The Lake Geneva area, located in southeastern Wisconsin , offers a rich history to explore.

A popular destination for visitors from across the Midwest, the area encompasses Geneva Lake , Lake Como , Lake Delavan and several other smaller lakes, as well as the municipalities of Lake Geneva, Fontana , Williams Bay and Delavan.   While the lake is named Geneva Lake , the area is commonly referred to as the Lake Geneva area, after the city of Lake Geneva .  

Geneva Lake was formed from two great Michigan glaciers approximately 30,000 and 14,000 years ago.   Covering approximately 5,200 acres, it is the largest lake in the region and is fed by natural aquifers that travel underground for hundreds of miles from Lake Superior .   The Lake Geneva area was home to many tribes of Native Americans including Indian Mound and Potawatomies, whose Chief Big Foot and his tribe occupied the land now known as Williams bay.   While Bog Foot’s royal residence was located in Fontana , Williams Bay was the site of the tribe’s arrow and spearhead production center.  

The municipalities of Lake Geneva, Williams Bay and Fontana were settled in 1836 as agrarian communities.   Fontana and Williams Bay , located at the western end of Geneva Lake , were strictly agricultural and remained rural trade centers until the last quarter of the 19 th century, while Lake Geneva developed quickly due to its accessibility to water power from the White River .   A major flood in 1858 destroyed the outlet of the lake and caused the destruction of dams, bridges and roads.

Attempts to link the area to the rest of the state via rail failed until 1871 when the railroad established its first stop in Lake Geneva .   In 1886, the railway was extended from the city of Lake Geneva to Williams Bay , making the north side of the lake more accessible to vacationers.

The settling of the Lake Geneva area accelerated after the great Chicago fire of 1871, when many wealthy Chicagoans relocated to the area while their homes and place of business in Chicago were being rebuilt.   Many chose to stay in the area full-time, while others built mansions and vacation homes for summer use.  The majority of these mansions were built on the lake’s north side to take advantage of the area’s prevailing winds.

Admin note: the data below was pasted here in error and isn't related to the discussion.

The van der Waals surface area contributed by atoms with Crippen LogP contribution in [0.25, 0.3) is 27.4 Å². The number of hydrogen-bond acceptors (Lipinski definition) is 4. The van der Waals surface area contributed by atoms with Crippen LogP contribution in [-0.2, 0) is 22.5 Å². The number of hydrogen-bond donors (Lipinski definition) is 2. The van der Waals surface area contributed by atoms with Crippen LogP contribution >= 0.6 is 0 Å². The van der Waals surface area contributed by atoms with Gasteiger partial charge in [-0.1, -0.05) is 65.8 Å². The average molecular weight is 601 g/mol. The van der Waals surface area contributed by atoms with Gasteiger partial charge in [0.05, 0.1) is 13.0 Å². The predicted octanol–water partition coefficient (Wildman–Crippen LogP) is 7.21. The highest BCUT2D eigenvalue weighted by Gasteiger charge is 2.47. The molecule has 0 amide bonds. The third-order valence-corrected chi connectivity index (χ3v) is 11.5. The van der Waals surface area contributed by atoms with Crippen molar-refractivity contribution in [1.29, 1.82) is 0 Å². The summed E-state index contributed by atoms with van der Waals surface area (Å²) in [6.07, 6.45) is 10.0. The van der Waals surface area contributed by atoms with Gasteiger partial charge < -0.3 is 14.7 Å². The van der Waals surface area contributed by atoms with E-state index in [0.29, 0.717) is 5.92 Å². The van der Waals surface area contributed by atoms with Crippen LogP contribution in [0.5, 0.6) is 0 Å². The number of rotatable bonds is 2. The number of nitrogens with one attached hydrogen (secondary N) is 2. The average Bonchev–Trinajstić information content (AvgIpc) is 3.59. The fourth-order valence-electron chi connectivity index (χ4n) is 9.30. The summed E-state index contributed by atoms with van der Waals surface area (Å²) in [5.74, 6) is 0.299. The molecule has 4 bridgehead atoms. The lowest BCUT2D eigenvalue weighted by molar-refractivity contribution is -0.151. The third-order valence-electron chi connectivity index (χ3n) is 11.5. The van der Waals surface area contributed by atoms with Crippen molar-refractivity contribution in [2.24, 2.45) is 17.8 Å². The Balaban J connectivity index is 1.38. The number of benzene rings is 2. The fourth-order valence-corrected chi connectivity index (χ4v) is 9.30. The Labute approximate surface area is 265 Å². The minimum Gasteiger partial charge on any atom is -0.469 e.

An increased interest in boating and fishing for recreation took place during the same time, and when Civil War hero Lt. General H. Sheridan visited Lake Geneva in the summer of 1874, the first Sheridan boat race was held.   Today the Sheridan Prize is still handed out to the master yachtsman who wins the Sheridan race.

Maple Lawn is the oldest mansion in the Lake Geneva area, dating back to 1870.   Other surviving mansions in the area are homes that formerly belonged to scions of American business including the Swift, Harris, Allerton, Montgomery Ward and John M. Smythe families.   The opulence and elegance of many area mansions have earned them designation on The National Register of Historic Places.

One of the most well known historic homes is Stone Manor, an 18,000 square foot house, which was designed to resemble a magnificent Italianate palace, complete with a 250-foot-wide veranda and expansive lawn.   Constructed for more than $1 million, Stone Manor featured gold-plated fixtures, a basement bowling alley and a third-floor miniature golf course.   The property served as a single-family home until 1939 when it was presented to the Order of St. Anne, to be used as private schools for girls.   This magnificent building was recently restored and converted to six multi-million dollar condominiums.

By the turn of the century, all of the property on the Geneva Lake shore had been developed into estates, private resort parks or private camps, except for the public beaches and parks in the three communities of Lake Geneva, Williams Bay and Fontana .   Beginning in the early 1900s, local residents enjoyed an excellent quality of life working in a variety of occupations, including farming.   Dairy farming had long been a source of the area’s agricultural production, a practice that continues into the new century with many farms still in operation.

Today, the Lake Geneva area retains its authentic, turn-of-the-century charm and is mostly known for tourism, boasting numerous fine hotels and resorts, charming inns, vintage bed and breakfasts, cozy lodges and outstanding vacation rentals.

The Lake Geneva area is located less than 90 minutes from Chicago ’s O’Hare International Airport and 45 minutes from General Mitchell International Airport in Milwaukee .